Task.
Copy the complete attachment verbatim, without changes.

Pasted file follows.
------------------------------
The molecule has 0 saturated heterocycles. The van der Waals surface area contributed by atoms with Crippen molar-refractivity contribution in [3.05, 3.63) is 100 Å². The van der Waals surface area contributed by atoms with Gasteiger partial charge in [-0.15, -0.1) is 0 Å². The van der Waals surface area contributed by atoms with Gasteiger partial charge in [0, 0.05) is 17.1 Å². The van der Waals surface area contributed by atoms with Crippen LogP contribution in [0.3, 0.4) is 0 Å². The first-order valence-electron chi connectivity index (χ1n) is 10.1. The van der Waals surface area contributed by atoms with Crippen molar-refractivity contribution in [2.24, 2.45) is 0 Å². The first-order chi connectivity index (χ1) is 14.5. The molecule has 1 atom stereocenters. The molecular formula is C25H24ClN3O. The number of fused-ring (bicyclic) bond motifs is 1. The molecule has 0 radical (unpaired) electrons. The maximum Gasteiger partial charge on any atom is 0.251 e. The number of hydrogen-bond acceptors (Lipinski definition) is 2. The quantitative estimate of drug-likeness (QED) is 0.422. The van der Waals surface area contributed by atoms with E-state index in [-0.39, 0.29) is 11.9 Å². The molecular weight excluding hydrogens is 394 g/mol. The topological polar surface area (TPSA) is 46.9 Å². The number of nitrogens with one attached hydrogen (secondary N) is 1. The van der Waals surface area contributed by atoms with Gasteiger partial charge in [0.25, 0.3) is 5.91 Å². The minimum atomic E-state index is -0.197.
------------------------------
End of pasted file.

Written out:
The molecule has 0 saturated heterocycles. The van der Waals surface area contributed by atoms with Crippen molar-refractivity contribution in [3.05, 3.63) is 100 Å². The van der Waals surface area contributed by atoms with Gasteiger partial charge in [-0.15, -0.1) is 0 Å². The van der Waals surface area contributed by atoms with Gasteiger partial charge in [0, 0.05) is 17.1 Å². The van der Waals surface area contributed by atoms with Crippen LogP contribution in [0.3, 0.4) is 0 Å². The first-order valence-electron chi connectivity index (χ1n) is 10.1. The van der Waals surface area contributed by atoms with Crippen molar-refractivity contribution in [2.24, 2.45) is 0 Å². The first-order chi connectivity index (χ1) is 14.5. The molecule has 1 atom stereocenters. The molecular formula is C25H24ClN3O. The number of fused-ring (bicyclic) bond motifs is 1. The molecule has 0 radical (unpaired) electrons. The maximum Gasteiger partial charge on any atom is 0.251 e. The number of hydrogen-bond acceptors (Lipinski definition) is 2. The quantitative estimate of drug-likeness (QED) is 0.422. The van der Waals surface area contributed by atoms with E-state index in [-0.39, 0.29) is 11.9 Å². The molecular weight excluding hydrogens is 394 g/mol. The topological polar surface area (TPSA) is 46.9 Å². The number of nitrogens with one attached hydrogen (secondary N) is 1. The van der Waals surface area contributed by atoms with Gasteiger partial charge in [0.25, 0.3) is 5.91 Å². The minimum atomic E-state index is -0.197.